We remember Sputnik (and Oz spot)

It's Tuesday's IT Blogwatch: in which we set the wayback machine to stun and listen out for Sputnik. Not to mention an Australian TV ad...

Gary Anthes breaks out the candles
:

Quick, what's the most influential piece of hardware from the early days of computing? The IBM 360 mainframe? The DEC PDP-1 minicomputer? Maybe earlier computers such as Binac, ENIAC or Univac? Or, going way back to the 1800s, is it the Babbage Difference Engine?

More likely, it was a 183-pound aluminum sphere called Sputnik, Russian for "traveling companion." Fifty years ago, on Oct. 4, 1957, radio-transmitted beeps from the first man-made object to orbit the Earth stunned and frightened the U.S., and the country's reaction to the "October surprise" changed computing forever.
...
The public demanded that something be done. The most immediate "something" was the creation of the Advanced Research Projects Agency (ARPA) ... [inventing] an astonishing array of IT, from time sharing to computer graphics to microprocessors ... What began as a simple attempt to link the computers used by a handful of U.S. Department of Defense researchers ultimately led to the global Internet of today. [more]

Give us a kiss, Matt Hickey:

One of the greatest achievements of man was the first space satellite, Sputnik. Launched by the Russians 50 years ago, Sputnik was the first man-made object to orbit the Earth. It didn’t do much; it was more proof-of-concept than anything, but it acted as a catalyst for the Space Age, igniting the Space Race that is now stalled. The thing is, Sputnik was a hack.

The man behind the project had to convince the Kremlin to give him a rocket for the project, and had to convince others to leave his “simplest satellite” as-is. The thing is, the Kremlin was barely behind the project, and the brass in Moscow didn’t grasp the significance of it. Only after the launch, when worldwide attention was spilled on the orbiter, did Russia start its posturing. [more]

Tom Regan remembers:

Last week, my 10-year-old daughter pointed out a large, round ball with spikes hanging from the ceiling of the Smithsonian's National Air and Space Museum. I looked up and immediately recognized the unusually shaped object as a model of Sputnik, the first man-made satellite.

It was 50 years ago this week that Sputnik's distinctive beeping noise was first heard as it circled the Earth. I was only a year old, so I had no idea of the impact that odd ball with spikes had on America ... While the Soviets said Sputnik was purely scientific, it still sparked plenty of fear among Americans. Schorr also remembers that many average Russians talked with pride about their government, which was rare in those days. [more]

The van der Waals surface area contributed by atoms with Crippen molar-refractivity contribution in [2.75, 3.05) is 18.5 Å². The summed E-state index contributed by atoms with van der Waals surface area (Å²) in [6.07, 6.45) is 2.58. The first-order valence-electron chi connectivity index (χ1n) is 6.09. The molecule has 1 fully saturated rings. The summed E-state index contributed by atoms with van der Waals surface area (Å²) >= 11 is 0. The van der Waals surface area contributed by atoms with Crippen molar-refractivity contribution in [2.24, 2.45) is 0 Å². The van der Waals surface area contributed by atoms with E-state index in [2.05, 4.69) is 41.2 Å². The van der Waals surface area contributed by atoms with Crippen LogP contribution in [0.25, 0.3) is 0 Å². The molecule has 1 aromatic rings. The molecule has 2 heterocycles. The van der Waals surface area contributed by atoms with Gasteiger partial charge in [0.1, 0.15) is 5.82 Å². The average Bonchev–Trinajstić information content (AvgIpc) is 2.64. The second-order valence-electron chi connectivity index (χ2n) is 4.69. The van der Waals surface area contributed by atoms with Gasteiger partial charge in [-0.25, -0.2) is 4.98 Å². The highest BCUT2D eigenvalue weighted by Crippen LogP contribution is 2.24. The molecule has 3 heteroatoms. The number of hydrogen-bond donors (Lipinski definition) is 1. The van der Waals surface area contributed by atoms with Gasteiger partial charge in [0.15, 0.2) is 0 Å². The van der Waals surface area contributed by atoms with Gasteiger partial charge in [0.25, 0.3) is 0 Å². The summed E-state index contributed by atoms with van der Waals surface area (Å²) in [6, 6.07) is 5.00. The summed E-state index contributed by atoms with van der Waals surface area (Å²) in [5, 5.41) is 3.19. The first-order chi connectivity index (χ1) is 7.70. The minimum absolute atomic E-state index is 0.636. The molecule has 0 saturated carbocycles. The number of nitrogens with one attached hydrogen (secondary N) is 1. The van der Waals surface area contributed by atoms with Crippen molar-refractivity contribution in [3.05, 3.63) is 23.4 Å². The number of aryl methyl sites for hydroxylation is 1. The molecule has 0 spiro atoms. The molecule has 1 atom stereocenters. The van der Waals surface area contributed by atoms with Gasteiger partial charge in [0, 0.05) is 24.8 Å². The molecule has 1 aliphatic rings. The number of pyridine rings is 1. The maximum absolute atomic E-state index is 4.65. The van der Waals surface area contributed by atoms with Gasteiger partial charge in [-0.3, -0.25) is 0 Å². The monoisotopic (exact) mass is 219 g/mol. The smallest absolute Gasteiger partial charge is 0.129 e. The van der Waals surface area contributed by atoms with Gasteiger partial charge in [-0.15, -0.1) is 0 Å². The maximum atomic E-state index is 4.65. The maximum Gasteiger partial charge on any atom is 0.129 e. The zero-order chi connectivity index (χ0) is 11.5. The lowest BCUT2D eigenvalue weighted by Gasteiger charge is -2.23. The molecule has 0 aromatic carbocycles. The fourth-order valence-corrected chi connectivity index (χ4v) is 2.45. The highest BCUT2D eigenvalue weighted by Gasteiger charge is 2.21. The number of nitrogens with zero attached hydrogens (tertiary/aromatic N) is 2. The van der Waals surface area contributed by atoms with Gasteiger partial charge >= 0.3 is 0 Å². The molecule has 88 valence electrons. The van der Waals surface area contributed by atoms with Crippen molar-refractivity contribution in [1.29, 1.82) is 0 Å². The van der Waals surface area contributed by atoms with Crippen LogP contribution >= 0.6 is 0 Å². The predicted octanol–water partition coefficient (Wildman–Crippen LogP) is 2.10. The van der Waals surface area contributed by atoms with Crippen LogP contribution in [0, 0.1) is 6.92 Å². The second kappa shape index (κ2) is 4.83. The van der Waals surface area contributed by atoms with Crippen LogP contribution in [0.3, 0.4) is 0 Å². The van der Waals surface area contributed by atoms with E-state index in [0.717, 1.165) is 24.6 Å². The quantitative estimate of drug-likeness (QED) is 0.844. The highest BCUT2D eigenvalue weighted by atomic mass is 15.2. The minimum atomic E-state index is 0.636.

In Soviet Russia, ChePibe congratulates YOU:

Just think about it - these guys put an object in orbit. It's commonplace today, I know, but to think that they were able to get it to work the first time still amazes me. [more]

Can you hear me now, gbobeck? CQ:

Amsat.org has a page which features a little blurb as well as sounds from the first satellites. For Sputnik, there are two signal recordings. [more]

And Paul Leader offers the spoils of Aunty's UK TV tax:

This week's book of the week on [BBC] Radio 4 is "Red Moon Rising", which is all about the building of Sputnik.

Available on Listen Again each day. [more]

But this Anonymous Coward just grumbles:

In the 1950s everyone was sh***ing themselves over the prospect of a global thermonuclear holocaust, and so the whole space race was the transformation of rocket science from a cool but fairly arcane and quiet field of science into some sort of overhyped modern day mythic single combat, with astronauts painted as knights in white armor championing and defending their tribes, doing some sort of weird imaginary battle in the skies. It wasted a lot of tax money that could have been better spent on American schools and hospitals and Russian food and clothing, and did pretty much nothing towards ... making the governments of the US and USSR understand that the other side were in fact humans and not demons or animals. [more]

Buffer overflow:

Around the Net Around Computerworld Previously in IT Blogwatch

And finally... "Chris" buys beans

Richi Jennings is an independent analyst/adviser/consultant, specializing in blogging, email, and spam. A 20 year, cross-functional IT veteran, he is also an analyst at Ferris Research. You too can pretend to be Richi's friend on Facebook, or just use boring old email: blogwatch@richi.co.uk.

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